Yesterday it was a case for the defence and today, it's the turn of the midfielders to come under scrutiny as we assess how the middle third of the Huddersfield Town side have performed so far this season.

Town invested most heavily in their midfield unit over the summer months with the purchases of Conor Coady from Liverpool and Jacob Butterfield as a makeweight in a swap deal for last season's player of the year Adam Clayton.

Jonathan Hogg has also been a central figure, particularly under Chris Powell, and has been a key part of a central midfield trio involving the new signings, but the recent loan addition of Diego Poyet illustrates the manager's desire to keep improving his squad.

Here, we assess the relationship built at the heart of the midfield and the wide play which has been an instrumental feature in Town's recent good form.

LOOK: Huddersfield Town's 2014/2015 season so far

Central midfield - Jacob Butterfield/Conor Coady/Jonathan Hogg/Lee Peltier/Radoslaw Majewski

The list of names shows a diverse range of qualities within the Town midfield ranks, but Powell appears to have settled on either a two of Butterfield and Coady or a three with Hogg coming in to offer more defensive protection to the defence.

Majewski's game relies heavily on time and space, a luxury which simply isn't afforded in the Championship and while he boasts a vast array of passing, his style is at odds with the expeditious nature of the attacking football Powell has been so keen to promote.

Butterfield and Coady both possess the technical qualities of Majewski but also the battle-hardened traits needed to stand out at this level, and both have had encouraging starts to life at Town.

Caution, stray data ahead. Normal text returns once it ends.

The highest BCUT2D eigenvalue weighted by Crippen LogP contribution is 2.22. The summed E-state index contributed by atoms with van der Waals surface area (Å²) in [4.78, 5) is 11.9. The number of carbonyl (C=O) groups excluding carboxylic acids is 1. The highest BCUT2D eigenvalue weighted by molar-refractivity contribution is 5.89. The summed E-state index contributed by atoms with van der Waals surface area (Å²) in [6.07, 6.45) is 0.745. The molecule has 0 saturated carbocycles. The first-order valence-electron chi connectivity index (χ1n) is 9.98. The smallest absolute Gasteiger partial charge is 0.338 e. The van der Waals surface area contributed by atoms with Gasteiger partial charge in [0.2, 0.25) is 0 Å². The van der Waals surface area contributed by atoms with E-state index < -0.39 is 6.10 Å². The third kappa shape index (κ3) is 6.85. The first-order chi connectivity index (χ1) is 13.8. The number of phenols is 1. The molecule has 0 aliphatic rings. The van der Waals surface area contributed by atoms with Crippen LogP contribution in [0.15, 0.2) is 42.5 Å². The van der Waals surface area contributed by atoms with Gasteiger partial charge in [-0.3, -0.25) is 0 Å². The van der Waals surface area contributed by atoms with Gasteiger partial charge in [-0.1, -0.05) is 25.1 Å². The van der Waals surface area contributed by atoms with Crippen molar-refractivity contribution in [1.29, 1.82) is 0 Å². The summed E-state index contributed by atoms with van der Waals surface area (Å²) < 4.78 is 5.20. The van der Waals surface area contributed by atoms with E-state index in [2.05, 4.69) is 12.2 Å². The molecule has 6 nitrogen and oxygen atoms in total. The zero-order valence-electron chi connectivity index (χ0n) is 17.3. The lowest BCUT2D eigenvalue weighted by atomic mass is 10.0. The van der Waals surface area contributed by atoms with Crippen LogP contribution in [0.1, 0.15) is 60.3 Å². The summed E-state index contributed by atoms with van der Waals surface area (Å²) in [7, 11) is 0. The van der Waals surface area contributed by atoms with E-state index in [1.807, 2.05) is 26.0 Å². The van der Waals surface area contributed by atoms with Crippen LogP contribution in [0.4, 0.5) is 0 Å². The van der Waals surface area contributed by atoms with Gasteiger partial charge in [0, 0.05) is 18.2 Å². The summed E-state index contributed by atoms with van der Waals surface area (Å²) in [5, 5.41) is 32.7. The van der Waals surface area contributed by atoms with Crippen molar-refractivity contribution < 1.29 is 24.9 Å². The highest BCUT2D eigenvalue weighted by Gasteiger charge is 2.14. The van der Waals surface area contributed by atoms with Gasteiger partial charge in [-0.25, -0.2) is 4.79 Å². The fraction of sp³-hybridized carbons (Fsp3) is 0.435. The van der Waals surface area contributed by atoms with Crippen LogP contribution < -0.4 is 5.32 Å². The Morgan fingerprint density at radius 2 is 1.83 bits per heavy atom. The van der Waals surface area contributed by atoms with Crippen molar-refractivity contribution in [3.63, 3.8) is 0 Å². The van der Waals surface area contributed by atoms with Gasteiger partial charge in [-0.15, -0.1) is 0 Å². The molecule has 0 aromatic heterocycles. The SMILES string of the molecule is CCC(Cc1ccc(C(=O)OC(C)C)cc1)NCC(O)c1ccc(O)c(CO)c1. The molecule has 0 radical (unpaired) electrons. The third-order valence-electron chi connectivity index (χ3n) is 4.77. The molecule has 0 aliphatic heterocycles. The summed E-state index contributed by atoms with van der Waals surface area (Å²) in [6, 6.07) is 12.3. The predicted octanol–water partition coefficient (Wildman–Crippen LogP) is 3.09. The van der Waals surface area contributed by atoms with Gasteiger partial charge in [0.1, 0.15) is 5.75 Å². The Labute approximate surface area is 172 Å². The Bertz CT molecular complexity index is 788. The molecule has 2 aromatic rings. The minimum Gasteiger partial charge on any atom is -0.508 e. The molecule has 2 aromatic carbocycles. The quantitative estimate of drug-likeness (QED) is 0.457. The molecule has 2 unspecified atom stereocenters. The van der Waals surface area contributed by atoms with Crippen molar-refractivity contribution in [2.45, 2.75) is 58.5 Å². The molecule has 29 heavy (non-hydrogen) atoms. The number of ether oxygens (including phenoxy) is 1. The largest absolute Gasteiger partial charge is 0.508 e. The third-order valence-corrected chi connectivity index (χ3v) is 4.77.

They work equally as well as a duo as they do with Hogg in the side, with the former Aston Villa and Watford man able to sit, break up play and keep things simple by handing the ball to the more attack-minded players directly in front of him.

All three have truly come to the fore under Powell's guidance and the rapport between them is blossoming as a result, with each appearing to have an appreciation for their central midfield peers' abilities and it has led to a more cohesive unit as a result.

It will be interesting to see whether or not Poyet upsets the apple cart in that respect, as the West Ham United man will have come to the Terriers - especially after making a Premier League debut earlier this season - intent on getting more first-team minutes under his belt.

Lee Peltier was handed opportunities in a defensive midfield role but has featured only intermittently recently, epitomising his struggles since being replaced as captain by Mark Hudson.

The plaudits naturally went to many of the forwards for their part in fantastic home and away performances during the unbeaten run, but the contribution from the centre of the park was just as crucial.

When you consider Coady's stunning long-range strike at Wolves, Butterfield's bursts from deep against Blackpool and Hogg's defensive discipline to thwart a dangerous Brighton and Hove Albion side, it is easy to understand why Powell has been so keen to maintain a successful formula.